Exploring the DNA-recognition potential of homeodomains
Program in Gene Function and Expression; Department of Biochemistry and Molecular Pharmacology; Program in Bioinformatics and Integrative Biology; Program in Molecular Medicine
Medical Subject Headings
Genetics and Genomics
The recognition potential of most families of DNA-binding domains (DBDs) remains relatively unexplored. Homeodomains (HDs), like many other families of DBDs, display limited diversity in their preferred recognition sequences. To explore the recognition potential of HDs, we utilized a bacterial selection system to isolate HD variants from a randomized library that are compatible with each of the 64 possible 3' triplet sites (i.e. TAANNN). The majority of these selections yielded sets of HDs with overrepresented residues at specific recognition positions, implying the selection of specific binders. The DNA-binding specificity of 151 representative HD variants was subsequently characterized, identifying HDs that preferentially recognize 44 of these target sites. Many of these variants contain novel combinations of specificity determinants that are uncommon or absent in extant HDs. These novel determinants, when grafted into different HD backbones, produce a corresponding alteration in specificity. This information was used to create more explicit HD recognition models, which can inform the prediction of transcriptional regulatory networks for extant HDs or the engineering of HDs with novel DNA-recognition potential. The diversity of recovered HD recognition sequences raises important questions about the fitness barrier that restricts the evolution of alternate recognition modalities in natural systems.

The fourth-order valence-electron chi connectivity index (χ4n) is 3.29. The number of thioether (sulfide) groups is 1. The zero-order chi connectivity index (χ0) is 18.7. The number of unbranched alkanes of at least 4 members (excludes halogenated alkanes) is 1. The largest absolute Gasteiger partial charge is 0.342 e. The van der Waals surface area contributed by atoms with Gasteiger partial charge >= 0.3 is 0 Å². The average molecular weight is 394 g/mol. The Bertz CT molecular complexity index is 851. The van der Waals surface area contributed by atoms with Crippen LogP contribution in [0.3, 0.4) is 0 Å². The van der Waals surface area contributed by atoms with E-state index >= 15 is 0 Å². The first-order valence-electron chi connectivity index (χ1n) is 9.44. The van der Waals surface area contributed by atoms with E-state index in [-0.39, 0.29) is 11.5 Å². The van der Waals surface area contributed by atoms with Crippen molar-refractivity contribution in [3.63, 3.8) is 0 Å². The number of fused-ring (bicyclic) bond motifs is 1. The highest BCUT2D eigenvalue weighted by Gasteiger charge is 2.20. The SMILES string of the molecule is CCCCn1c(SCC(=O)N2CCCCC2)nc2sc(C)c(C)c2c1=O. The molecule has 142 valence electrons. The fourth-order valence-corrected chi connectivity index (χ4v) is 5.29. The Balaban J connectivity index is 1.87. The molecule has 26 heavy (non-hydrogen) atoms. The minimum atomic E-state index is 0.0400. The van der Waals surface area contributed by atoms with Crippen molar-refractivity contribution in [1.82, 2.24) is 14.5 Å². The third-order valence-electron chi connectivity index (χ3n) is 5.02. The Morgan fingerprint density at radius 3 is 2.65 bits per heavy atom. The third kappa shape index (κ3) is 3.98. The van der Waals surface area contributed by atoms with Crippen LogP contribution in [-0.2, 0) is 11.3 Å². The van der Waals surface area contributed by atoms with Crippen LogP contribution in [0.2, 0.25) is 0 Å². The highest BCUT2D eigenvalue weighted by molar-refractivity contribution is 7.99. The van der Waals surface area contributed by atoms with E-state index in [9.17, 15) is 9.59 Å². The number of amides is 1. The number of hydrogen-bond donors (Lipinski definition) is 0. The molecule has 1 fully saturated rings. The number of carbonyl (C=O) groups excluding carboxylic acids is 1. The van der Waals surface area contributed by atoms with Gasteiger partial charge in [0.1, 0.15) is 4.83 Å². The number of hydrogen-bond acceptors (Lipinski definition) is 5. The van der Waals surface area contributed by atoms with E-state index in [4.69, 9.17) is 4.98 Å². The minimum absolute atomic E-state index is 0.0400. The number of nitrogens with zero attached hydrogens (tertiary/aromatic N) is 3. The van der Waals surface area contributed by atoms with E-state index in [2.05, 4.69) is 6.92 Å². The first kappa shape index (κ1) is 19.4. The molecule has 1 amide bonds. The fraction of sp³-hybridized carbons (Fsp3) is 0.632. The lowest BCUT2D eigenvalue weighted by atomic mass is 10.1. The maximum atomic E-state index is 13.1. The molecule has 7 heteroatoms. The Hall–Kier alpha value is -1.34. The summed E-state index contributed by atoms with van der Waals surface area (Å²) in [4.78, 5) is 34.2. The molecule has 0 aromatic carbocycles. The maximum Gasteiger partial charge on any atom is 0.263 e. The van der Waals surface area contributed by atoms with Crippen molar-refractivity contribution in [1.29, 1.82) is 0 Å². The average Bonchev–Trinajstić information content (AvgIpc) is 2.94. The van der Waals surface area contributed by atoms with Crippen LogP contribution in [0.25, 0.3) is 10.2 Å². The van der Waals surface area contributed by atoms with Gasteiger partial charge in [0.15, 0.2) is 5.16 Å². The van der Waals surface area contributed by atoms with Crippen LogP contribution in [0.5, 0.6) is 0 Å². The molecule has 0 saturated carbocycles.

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Citation: Genome Res. 2012 Apr 26. [Epub ahead of print] doi 10.1101/gr.139014.112
Chu, Stephanie W.; Noyes, Marcus Blaine; Christensen, Ryan G.; Pierce, Brian G.; Zhu, Lihua Julie; Weng, Zhiping; Stormo, Gary D.; and Wolfe, Scot A., "Exploring the DNA-recognition potential of homeodomains" (2012). Program in Gene Function and Expression Publications and Presentations. 188.